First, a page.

There are 3,000 reptiles at the Koorana Crocodile Farm in Queensland, Australia. And all it takes to get them in the mood is some low-flying ChinooksWed 8 Nov 2023 15.50 GMT
Name: Crocodile mating.
Age: As old as crocodiles, presumably.
Appearance: As ABC news puts it, “The deed itself is not a particularly romantic procedure.”
Season: Mating times for crocodiles vary across the globe, but male arousal can often be triggered by a signal that the females’ optimal egg-laying time is approaching.
What sort of signal? Helicopters.
What do you mean, helicopters? Chinooks, specifically.
The long ones with the rotors at either end? Exactly – they’re like Viagra for crocodiles.
Why would that be? No one is certain, but the passing of low-flying Chinooks overhead routinely drives the 3,000 residents of Koorana Crocodile Farm in Queensland, Australia, into an all-out sexual frenzy. “The crocodiles start vocalising to each other,” said the farm’s owner, John Lever.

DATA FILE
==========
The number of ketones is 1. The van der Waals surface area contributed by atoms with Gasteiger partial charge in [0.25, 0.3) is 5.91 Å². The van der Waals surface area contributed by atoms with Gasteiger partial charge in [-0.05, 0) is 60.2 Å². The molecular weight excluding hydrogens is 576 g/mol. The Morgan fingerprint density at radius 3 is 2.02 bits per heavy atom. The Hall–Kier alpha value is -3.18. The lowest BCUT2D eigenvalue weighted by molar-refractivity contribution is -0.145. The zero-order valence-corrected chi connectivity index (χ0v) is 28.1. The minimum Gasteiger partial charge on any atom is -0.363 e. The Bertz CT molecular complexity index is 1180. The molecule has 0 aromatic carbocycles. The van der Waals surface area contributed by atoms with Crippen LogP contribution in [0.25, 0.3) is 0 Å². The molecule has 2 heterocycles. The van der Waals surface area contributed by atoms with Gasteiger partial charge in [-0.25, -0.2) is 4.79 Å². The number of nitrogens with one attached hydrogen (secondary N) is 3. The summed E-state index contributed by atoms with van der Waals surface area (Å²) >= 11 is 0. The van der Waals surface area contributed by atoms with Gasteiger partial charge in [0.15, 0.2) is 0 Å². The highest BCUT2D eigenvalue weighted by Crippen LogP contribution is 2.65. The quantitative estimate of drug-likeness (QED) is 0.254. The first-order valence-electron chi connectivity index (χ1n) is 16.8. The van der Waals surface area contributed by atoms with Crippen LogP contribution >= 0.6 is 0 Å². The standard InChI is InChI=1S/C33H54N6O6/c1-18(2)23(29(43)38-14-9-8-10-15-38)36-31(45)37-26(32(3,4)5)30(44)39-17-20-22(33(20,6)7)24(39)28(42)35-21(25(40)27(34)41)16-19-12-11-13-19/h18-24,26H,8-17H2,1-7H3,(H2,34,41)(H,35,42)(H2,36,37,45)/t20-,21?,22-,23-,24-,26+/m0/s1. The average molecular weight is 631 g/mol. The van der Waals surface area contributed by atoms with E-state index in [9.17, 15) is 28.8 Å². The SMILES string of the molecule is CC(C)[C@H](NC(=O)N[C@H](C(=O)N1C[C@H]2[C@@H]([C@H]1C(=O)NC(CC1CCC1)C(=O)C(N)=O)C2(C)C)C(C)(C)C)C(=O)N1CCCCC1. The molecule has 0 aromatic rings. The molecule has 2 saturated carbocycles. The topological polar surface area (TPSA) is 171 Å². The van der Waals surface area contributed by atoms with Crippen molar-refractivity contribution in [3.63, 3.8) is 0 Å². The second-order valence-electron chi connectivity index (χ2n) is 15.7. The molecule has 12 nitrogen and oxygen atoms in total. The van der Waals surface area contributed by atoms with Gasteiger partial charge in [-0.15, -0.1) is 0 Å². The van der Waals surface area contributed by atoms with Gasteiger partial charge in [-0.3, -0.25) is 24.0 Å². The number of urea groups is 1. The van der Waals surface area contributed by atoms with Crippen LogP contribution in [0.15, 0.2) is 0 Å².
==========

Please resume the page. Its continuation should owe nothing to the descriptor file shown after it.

Then what happens? “All of the big males got up and roared and bellowed at the sky,” said Lever. “And then after the helicopters left they mated like mad.”
How long has this been going on? At least since the Singapore armed forces began holding joint military exercises in the area.
So what is it about helicopters that crocodiles find so arousing? It could be that the males are reacting to what they think is thunder, heralding the wet season, which is ideal for mating.
I suppose that’s plausible. Or it could be that the helicopter noise resembles the low-frequency territorial call of bull crocs, prompting all the males to get down to business asap.
That also makes a certain amount of sense. It’s even possible that the choppers create a temporary drop in barometric pressure that fools the crocs into thinking a storm is coming.
However it works, it sounds like it really works. Indeed.
Do we know of any other animals that get excited by patrolling aircraft? No, but human-made noise can affect animal mating in many ways.
Give me an example of a sound that spoils the mood. Studies have shown that traffic noise interferes with a female Mediterranean field cricket’s ability to distinguish a superior male courtship song from a less good one.
I guess we’ve all made bad choices on that front. Scientists have also investigated whether the sound of new year’s fireworks disrupts the breeding habits of sea lions in Chile.
Have they tried helicopters on them? Because I’ve heard that can help. More study is certainly needed.
Do say: “I’m like a crocodile, baby – I get turned on by a big chopper.”
Don’t say: “Thank you, but can this not wait until we’ve landed safely?”
Source : The Guardian